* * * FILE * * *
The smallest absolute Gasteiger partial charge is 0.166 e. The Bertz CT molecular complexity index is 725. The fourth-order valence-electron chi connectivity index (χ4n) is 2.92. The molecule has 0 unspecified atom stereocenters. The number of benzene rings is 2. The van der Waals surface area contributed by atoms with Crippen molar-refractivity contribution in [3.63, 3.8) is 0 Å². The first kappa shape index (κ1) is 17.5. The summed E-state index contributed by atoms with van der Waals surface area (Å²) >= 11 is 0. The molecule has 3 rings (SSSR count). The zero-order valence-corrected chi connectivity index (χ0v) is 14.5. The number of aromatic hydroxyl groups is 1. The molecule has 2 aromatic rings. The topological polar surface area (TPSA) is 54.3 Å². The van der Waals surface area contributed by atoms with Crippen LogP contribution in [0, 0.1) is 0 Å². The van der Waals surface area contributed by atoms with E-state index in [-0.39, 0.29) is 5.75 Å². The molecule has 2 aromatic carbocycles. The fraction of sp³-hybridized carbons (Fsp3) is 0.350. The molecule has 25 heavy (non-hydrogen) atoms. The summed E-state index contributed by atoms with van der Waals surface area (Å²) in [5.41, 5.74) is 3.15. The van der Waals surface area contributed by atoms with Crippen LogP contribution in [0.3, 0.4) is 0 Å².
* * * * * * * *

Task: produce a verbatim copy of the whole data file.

The smallest absolute Gasteiger partial charge is 0.166 e. The Bertz CT molecular complexity index is 725. The fourth-order valence-electron chi connectivity index (χ4n) is 2.92. The molecule has 0 unspecified atom stereocenters. The number of benzene rings is 2. The van der Waals surface area contributed by atoms with Crippen molar-refractivity contribution in [3.63, 3.8) is 0 Å². The first kappa shape index (κ1) is 17.5. The summed E-state index contributed by atoms with van der Waals surface area (Å²) >= 11 is 0. The molecule has 3 rings (SSSR count). The zero-order valence-corrected chi connectivity index (χ0v) is 14.5. The number of aromatic hydroxyl groups is 1. The molecule has 2 aromatic rings. The topological polar surface area (TPSA) is 54.3 Å². The van der Waals surface area contributed by atoms with Crippen LogP contribution in [0, 0.1) is 0 Å². The van der Waals surface area contributed by atoms with E-state index in [-0.39, 0.29) is 5.75 Å². The molecule has 2 aromatic carbocycles. The fraction of sp³-hybridized carbons (Fsp3) is 0.350. The molecule has 25 heavy (non-hydrogen) atoms. The summed E-state index contributed by atoms with van der Waals surface area (Å²) in [5.41, 5.74) is 3.15. The van der Waals surface area contributed by atoms with Crippen LogP contribution in [0.3, 0.4) is 0 Å².